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dc.contributor.authorHendrickson, Kate M.
dc.contributor.authorMcCarty, Teresita
dc.contributor.authorGoodwin, Jean, 1946-
dc.date.accessioned2005-11-10T21:14:07Z
dc.date.available2005-11-10T21:14:07Z
dc.date.issued1990-12
dc.identifier.issn0896-2863
dc.identifier.urihttp://hdl.handle.net/1794/1854
dc.descriptionp. 218-221en
dc.description.abstractFive cases of multiple personality disorder (MPD) are presented which include one or more animal alters of differing complexity. In some cases, the development of the animal alter could be traced to childhood traumata involving (1) being forced to act or live like an animal, (2) witnessing animal mutilation, (3) being forced to engage in or witness bestiality, or (4) experiencing the traumatic loss of or killing of an animal. Clinical clues to the animal alter phenomenon that emerge during therapy are (1) over-identification with an animal, (2) hearing animal calls, (3) excessive fears of animals, (4) excessive involvement with a pet, and (5) cruelty to animals. Therapeutic work with animal alters may be a helpful or necessary preliminary to retrieval of underlying memories about the torture or killing of animals or human beings, and can be essential to the integration of such memories and to self-forgiveness.en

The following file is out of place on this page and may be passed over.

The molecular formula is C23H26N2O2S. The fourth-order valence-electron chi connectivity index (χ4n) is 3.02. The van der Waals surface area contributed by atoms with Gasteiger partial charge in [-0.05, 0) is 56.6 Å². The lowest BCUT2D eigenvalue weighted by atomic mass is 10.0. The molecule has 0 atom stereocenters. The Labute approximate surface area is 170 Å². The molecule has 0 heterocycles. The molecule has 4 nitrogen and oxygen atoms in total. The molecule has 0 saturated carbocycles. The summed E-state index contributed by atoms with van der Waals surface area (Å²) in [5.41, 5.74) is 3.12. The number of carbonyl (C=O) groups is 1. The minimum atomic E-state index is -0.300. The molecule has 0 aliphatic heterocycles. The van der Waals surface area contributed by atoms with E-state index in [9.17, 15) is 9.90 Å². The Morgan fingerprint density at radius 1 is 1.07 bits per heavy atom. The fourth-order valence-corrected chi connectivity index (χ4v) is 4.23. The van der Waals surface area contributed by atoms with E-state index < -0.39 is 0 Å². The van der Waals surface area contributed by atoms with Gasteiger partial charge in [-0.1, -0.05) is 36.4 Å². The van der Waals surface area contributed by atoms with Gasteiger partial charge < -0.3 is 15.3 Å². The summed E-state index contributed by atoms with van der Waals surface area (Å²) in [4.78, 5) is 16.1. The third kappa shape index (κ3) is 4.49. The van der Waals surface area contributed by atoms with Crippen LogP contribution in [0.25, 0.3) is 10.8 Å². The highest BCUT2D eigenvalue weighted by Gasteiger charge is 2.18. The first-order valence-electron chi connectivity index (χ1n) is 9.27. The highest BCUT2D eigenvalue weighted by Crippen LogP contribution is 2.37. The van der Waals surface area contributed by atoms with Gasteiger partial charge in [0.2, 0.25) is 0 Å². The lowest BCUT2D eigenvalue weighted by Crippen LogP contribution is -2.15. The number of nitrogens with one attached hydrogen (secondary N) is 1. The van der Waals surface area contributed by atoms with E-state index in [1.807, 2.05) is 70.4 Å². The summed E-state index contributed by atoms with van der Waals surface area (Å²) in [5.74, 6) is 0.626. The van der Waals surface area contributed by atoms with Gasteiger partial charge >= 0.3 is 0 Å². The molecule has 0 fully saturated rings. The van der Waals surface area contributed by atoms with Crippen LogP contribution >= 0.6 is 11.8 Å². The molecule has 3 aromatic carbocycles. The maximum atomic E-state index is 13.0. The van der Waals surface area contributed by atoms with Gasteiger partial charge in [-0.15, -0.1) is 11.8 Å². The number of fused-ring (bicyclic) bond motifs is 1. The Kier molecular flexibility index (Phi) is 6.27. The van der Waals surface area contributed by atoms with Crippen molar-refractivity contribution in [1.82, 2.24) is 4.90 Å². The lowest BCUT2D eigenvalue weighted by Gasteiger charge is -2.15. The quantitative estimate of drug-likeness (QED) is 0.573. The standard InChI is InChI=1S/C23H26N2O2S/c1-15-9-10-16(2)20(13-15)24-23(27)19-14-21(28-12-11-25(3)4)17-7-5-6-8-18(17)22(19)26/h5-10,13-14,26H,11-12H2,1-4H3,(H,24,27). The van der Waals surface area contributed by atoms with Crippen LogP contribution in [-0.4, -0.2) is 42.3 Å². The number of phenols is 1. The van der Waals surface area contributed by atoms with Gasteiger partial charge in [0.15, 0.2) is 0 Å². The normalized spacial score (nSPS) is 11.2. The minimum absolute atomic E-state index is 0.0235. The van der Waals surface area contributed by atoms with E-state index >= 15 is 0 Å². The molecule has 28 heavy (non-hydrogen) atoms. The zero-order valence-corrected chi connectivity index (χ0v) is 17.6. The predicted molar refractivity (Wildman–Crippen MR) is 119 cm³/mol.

dc.format.extent402240 bytes
dc.format.mimetypeapplication/pdf
dc.language.isoen_USen
dc.publisherRidgeview Institute and the International Society for the Study of Multiple Personality and Dissociationen
dc.titleDissociation : Vol. 3, No. 4, p. 218-221 : Animal alters: case reportsen
dc.title.alternativeAnimal alters: case reportsen
dc.typeArticleen


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